Societies offer scholarships -- and more -- to improve education for radiologists

For most people, planning for the upcoming 2000 RSNA meeting means arranging flights and hotels, preparing presentations, trolling for after-conference activities, and generally gearing up for an intense week.

But for many international clinicians, particularly in developing nations, just getting to the RSNA meeting -- or to any of the several hundred other radiology conferences around the globe -- is a feat unto itself. But international clinicians aren’t left completely to their own devices, as medical imaging associations and vendors offer various scholarships and travel aid.

For those looking to attend the world's largest medical imaging meeting, the Radiological Society of North America has the International Visiting Scholar Program. One scholar is selected each year to attend the annual conference in November. The RSNA will provide travel funds to Chicago and hotel accommodations, as well as a per diem allowance.

The British Institute of Radiology offers the BIR Travel Bursaries, as well as the Nic McNally Prize. The Travel Bursaries are funds dedicated to helping BIR members, 35 years or older, attend a national or international meeting where he or she will present a paper. The Nic McNally Prize is given annually to both BIR members and non-members under age 35, who can use the funds to either attend a scientific meeting or visit a facility in another country.

Doctors from developing countries are encouraged to submit a paper for possible presentation at the 2001 European Congress of Radiology conference in Vienna. If the paper is accepted, the ECR will waive the presenter's registration fees, foot the bill for hotel accommodations, and provide a per diem. The deadline for submission is September 18, 2000.

"The number of people who can be supported is limited," said Elke Moller of the ECR. "As the applications will be considered by the date of receipt, they should be sent as soon as possible."

The Radiology Education Fund of India awards four scholarships a year to encourage young radiologists to attend conferences. In 1998 and 1999, Indian clinicians attended either the RSNA or the Indian Radiology Imaging Association meeting with support from the fund.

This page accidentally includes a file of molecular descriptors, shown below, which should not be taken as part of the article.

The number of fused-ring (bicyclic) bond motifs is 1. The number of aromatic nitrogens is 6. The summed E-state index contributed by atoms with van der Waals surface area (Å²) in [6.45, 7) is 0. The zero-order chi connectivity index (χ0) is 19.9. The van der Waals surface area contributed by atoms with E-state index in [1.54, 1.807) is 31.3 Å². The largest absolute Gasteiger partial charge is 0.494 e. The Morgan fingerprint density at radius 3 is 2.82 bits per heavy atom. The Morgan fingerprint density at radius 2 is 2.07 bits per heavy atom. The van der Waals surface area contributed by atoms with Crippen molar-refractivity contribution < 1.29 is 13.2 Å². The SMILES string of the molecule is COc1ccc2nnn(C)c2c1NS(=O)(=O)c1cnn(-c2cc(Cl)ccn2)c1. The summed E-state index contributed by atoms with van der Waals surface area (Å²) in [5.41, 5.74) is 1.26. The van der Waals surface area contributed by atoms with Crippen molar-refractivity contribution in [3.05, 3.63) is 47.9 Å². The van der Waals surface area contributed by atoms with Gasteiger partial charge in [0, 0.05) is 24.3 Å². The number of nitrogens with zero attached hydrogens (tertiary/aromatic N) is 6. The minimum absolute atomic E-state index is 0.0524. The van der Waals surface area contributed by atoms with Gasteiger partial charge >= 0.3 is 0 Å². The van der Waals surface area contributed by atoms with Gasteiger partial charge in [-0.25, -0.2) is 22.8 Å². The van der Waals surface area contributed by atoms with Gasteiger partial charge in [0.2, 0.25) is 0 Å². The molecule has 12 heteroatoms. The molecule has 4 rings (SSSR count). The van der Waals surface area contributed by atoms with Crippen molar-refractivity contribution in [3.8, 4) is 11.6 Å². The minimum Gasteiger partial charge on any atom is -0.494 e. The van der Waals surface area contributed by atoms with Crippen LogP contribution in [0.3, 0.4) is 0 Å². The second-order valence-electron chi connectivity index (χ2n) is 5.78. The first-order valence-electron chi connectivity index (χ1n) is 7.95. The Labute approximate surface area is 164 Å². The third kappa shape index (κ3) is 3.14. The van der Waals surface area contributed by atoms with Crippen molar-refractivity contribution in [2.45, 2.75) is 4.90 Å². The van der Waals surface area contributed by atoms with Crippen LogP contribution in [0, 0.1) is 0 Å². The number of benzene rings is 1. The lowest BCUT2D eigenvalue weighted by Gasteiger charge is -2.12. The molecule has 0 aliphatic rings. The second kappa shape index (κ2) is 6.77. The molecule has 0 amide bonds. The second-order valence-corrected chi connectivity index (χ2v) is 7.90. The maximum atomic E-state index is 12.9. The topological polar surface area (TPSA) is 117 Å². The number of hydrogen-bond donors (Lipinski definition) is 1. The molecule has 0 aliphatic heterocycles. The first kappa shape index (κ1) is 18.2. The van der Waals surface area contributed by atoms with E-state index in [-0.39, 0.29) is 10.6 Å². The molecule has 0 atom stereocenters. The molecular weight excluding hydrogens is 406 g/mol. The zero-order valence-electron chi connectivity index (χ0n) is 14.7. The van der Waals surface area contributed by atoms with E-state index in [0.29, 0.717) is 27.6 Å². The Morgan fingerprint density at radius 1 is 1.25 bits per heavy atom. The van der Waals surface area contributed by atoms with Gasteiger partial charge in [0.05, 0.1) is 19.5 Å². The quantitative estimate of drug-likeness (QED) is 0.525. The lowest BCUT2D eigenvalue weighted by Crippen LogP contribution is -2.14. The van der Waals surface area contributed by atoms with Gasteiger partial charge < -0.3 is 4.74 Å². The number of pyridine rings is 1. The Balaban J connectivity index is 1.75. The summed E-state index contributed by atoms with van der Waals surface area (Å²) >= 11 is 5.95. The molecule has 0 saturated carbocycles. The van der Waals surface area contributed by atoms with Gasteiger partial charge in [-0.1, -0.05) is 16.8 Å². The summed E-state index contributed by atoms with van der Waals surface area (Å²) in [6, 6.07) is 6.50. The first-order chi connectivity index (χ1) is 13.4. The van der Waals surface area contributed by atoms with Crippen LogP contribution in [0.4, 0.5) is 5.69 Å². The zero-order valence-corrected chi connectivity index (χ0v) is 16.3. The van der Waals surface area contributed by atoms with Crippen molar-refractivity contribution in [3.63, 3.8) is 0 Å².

While the American Roentgen Ray Society does not offer explicit travel awards, it does sponsor two scholarships that can include conference attendance. Through the ARRS Annual Scholarship Program, two U.S radiologists are chosen each year to receive $120,000 in funding. A portion of that award can be used for conference attendance expenses as long as it contributes to the clinician’s stated research goals. Winners of the second ARRS program, the Residents in Radiology Awards, are invited to the ARRS annual meeting to present their research. The 2001 conference will be held in Seattle, WA.

For Canadian clinicians, the Society of Nuclear Medicine has a Fellowship Program for Research in conjunction with DuPont Pharmaceuticals. Complimentary registration and expenses will be provided to the recipient in order to attend the society’s annual meeting, which will be in Toronto in 2001.

The International Organization for Medical Physics hosts a travel aid program for their members in developing countries. Registration fees for the annual meeting, as well as $500 in travel expenses, are given to two delegates from Latin America, Africa, Europe, Middle East, and Asia.

The Royal College of Radiologists in the U.K. administers two traveling fellowships. One is the Kodak Radiology Fund Scholarship, which awards up to $7,500 a year to one senior radiologist for travel and educational expenses. The college also administers the Mallinckrodt Medical Radiology Travelling Scholarship, which allows clinical radiology trainees or junior consultants to visit the Mallinckrodt Medical Institute of Radiology in St. Louis, MO.

For general information on possible funding opportunities, try the Radiation Research Society, which offers a link to various grant and fellowship programs. The Research Group on Radiation Protection, part of the University of Malaga in Spain, provides a link to radiology organizations worldwide. The University of Indiana’s department of radiology offers a list of possible grant sources, such as the National Institutes of Health and the Whitaker Foundation.

Finally, keep an eye out for the 2001 launch of the Education and Research Fund, sponsored by the American Institute of Ultrasound in Medicine. The fund will award several grants of $10,000 or less every year to organizations that are AIUM members, and "have demonstrated their dedication to the advancement of ultrasound in medicine and research." Currently, the AIUM offers five free, one-year memberships to physicians in developing countries. In addition, 100 free subscriptions to the Journal of Ultrasound in Medicine are given to medical libraries in developing nations.

August 2000

Copyright © 2000

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